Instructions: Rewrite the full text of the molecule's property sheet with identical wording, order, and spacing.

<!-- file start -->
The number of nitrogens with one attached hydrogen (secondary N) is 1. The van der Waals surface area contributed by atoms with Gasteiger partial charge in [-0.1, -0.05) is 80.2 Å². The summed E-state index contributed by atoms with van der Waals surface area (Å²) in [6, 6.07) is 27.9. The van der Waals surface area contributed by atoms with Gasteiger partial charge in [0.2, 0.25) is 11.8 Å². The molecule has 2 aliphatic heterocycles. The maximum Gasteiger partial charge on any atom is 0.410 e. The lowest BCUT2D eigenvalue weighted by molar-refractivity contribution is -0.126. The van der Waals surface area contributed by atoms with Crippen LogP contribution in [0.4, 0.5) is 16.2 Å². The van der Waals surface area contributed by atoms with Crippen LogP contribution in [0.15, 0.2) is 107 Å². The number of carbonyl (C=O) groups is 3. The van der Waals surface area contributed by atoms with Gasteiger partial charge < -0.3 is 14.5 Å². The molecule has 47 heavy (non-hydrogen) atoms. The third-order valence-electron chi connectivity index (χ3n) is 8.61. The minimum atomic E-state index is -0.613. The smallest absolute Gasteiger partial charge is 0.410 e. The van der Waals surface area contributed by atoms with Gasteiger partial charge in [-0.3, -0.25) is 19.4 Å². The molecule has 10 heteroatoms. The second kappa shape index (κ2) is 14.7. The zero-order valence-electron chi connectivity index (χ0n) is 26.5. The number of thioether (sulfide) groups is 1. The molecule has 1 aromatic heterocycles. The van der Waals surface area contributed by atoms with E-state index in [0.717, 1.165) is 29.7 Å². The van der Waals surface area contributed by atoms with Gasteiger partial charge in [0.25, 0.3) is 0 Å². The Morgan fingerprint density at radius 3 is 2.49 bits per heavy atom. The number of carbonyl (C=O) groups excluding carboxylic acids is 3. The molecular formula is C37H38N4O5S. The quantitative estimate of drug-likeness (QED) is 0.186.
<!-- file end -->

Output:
The number of nitrogens with one attached hydrogen (secondary N) is 1. The van der Waals surface area contributed by atoms with Gasteiger partial charge in [-0.1, -0.05) is 80.2 Å². The summed E-state index contributed by atoms with van der Waals surface area (Å²) in [6, 6.07) is 27.9. The van der Waals surface area contributed by atoms with Gasteiger partial charge in [0.2, 0.25) is 11.8 Å². The molecule has 2 aliphatic heterocycles. The maximum Gasteiger partial charge on any atom is 0.410 e. The lowest BCUT2D eigenvalue weighted by molar-refractivity contribution is -0.126. The van der Waals surface area contributed by atoms with Crippen LogP contribution in [0.4, 0.5) is 16.2 Å². The van der Waals surface area contributed by atoms with Crippen LogP contribution in [0.15, 0.2) is 107 Å². The number of carbonyl (C=O) groups is 3. The van der Waals surface area contributed by atoms with Gasteiger partial charge < -0.3 is 14.5 Å². The molecule has 47 heavy (non-hydrogen) atoms. The third-order valence-electron chi connectivity index (χ3n) is 8.61. The minimum atomic E-state index is -0.613. The smallest absolute Gasteiger partial charge is 0.410 e. The van der Waals surface area contributed by atoms with Gasteiger partial charge in [-0.3, -0.25) is 19.4 Å². The molecule has 10 heteroatoms. The second kappa shape index (κ2) is 14.7. The zero-order valence-electron chi connectivity index (χ0n) is 26.5. The number of thioether (sulfide) groups is 1. The molecule has 1 aromatic heterocycles. The van der Waals surface area contributed by atoms with E-state index in [0.717, 1.165) is 29.7 Å². The van der Waals surface area contributed by atoms with Gasteiger partial charge in [0.25, 0.3) is 0 Å². The Morgan fingerprint density at radius 3 is 2.49 bits per heavy atom. The number of carbonyl (C=O) groups excluding carboxylic acids is 3. The molecular formula is C37H38N4O5S. The quantitative estimate of drug-likeness (QED) is 0.186.